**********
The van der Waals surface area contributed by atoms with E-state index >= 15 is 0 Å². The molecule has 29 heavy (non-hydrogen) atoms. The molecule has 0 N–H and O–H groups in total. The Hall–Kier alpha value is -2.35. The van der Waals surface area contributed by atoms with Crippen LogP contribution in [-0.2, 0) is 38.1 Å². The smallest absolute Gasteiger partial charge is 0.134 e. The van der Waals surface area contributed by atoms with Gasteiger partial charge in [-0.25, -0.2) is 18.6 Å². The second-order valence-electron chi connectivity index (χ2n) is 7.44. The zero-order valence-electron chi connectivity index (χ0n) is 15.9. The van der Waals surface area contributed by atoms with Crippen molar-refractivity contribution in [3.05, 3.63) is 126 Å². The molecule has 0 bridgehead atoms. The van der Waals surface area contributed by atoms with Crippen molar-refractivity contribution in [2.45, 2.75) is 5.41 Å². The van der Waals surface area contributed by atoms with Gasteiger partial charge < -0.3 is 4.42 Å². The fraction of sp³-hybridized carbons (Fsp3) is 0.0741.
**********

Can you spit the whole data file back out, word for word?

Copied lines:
The van der Waals surface area contributed by atoms with E-state index >= 15 is 0 Å². The molecule has 29 heavy (non-hydrogen) atoms. The molecule has 0 N–H and O–H groups in total. The Hall–Kier alpha value is -2.35. The van der Waals surface area contributed by atoms with Crippen LogP contribution in [-0.2, 0) is 38.1 Å². The smallest absolute Gasteiger partial charge is 0.134 e. The van der Waals surface area contributed by atoms with Gasteiger partial charge in [-0.25, -0.2) is 18.6 Å². The second-order valence-electron chi connectivity index (χ2n) is 7.44. The zero-order valence-electron chi connectivity index (χ0n) is 15.9. The van der Waals surface area contributed by atoms with Crippen molar-refractivity contribution in [3.05, 3.63) is 126 Å². The molecule has 0 bridgehead atoms. The van der Waals surface area contributed by atoms with Crippen molar-refractivity contribution in [2.45, 2.75) is 5.41 Å². The van der Waals surface area contributed by atoms with Gasteiger partial charge < -0.3 is 4.42 Å². The fraction of sp³-hybridized carbons (Fsp3) is 0.0741.